Scilly Walrus served eviction notice


Boat owners and visitors to the Isles of Scilly have been advised to deter the resident Walrus from attempting to board their vessels.

In a statement issued by the British Divers Marine Life Rescue (BDMLR), the Walrus is said to have "caused thousands of pounds worth of damage" since it arrived in the Isles of Scilly on 17 June, adding that "his presence in a commercial harbour within an island community is posing huge risks".

A contingent of organisations, including BDMLR, as well as Isles of Scilly Wildlife Trust, Natural England and the RNLI, has decided that the Walrus needs to be discouraged from spending time in Hugh Town harbour "to prevent his own injury and further damage and risk to people and property", explaining that "people should expect to see a variety of approved humane deterrent methods being progressively and systematically employed".

The Walrus has made a habit of boarding boats during its stay in the Isles of Scilly, and has already sunk several smaller vessels (Kris Webb).

It has not yet been revealed what all of these deterrents will be, although airhorns may prove futile – after initially showing response to these during its prolonged stay on the RNLI Lifeboat slipway at Tenby, Pembrokeshire, earlier in the spring, it became accustomed to them and ended up not reacting at all. One method that has been approved for use is the playback of Polar Bear vocalisations.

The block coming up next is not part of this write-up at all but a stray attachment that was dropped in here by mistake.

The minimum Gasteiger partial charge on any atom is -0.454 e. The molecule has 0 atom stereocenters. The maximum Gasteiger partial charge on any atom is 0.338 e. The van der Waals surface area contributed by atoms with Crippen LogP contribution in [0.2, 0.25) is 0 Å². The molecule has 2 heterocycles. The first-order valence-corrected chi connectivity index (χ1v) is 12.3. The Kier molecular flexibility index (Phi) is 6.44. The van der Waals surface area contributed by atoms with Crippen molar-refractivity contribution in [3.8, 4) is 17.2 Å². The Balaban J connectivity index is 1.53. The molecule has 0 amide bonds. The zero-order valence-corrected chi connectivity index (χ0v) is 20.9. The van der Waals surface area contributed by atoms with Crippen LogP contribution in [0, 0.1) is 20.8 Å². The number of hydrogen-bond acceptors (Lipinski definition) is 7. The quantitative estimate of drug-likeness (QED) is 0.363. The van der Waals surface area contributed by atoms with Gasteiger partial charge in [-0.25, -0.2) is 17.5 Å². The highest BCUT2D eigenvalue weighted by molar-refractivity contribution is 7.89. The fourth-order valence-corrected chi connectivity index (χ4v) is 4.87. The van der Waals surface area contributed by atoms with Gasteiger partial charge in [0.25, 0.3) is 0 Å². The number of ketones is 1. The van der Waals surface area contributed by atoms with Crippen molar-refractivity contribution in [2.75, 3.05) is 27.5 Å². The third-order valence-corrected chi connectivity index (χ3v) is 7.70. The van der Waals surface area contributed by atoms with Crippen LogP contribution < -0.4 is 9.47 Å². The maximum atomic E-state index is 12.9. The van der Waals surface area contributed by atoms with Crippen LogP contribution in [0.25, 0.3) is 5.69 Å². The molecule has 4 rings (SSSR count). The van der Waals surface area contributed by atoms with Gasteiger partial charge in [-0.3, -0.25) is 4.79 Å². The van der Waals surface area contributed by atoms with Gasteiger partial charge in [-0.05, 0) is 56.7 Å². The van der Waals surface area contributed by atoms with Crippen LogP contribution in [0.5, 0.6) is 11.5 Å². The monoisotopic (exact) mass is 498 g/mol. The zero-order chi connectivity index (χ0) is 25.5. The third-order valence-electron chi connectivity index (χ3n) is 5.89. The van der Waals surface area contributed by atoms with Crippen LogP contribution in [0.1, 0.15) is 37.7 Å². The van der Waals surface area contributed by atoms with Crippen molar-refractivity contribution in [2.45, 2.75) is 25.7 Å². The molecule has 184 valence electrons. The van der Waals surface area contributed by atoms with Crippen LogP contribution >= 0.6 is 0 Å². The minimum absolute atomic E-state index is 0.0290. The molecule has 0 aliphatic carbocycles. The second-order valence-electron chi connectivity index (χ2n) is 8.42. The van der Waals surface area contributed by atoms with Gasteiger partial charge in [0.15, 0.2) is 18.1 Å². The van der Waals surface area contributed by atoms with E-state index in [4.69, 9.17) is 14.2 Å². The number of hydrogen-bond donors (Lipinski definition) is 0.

Passive, non-contact techniques have been recommended to stop the animal from boarding boats. These include the use of temporary barriers or paddles, or moving boats to places where he cannot access.

While some individuals have suggested relocating the Walrus back to the Arctic, such efforts are not warranted on the basis that it is an extremely difficult and potentially dangerous option to try something with such a hefty animal.

The Walrus was first seen in western Europe on 14 March 2021, when it was filmed sleeping on rocks at Valentia Island, Co Kerry. It first appeared in Pembrokeshire a week later, eventually settling in the Tenby area on 28th and lingering there for almost two months.

There was a sighting in Cornish waters on 19 May, before it reappeared in France at Saint-Gilles-Croix-de-Vie, on the coast south-west of Nantes, on 26th. After a couple of days at La Rochelle on 28-29th, the Walrus was next seen at Bilbao, Spain, on 5 June. It was then observed at Santander on 7th, before reappearing in the Isles of Scilly 12 days later, where it has remained ever since.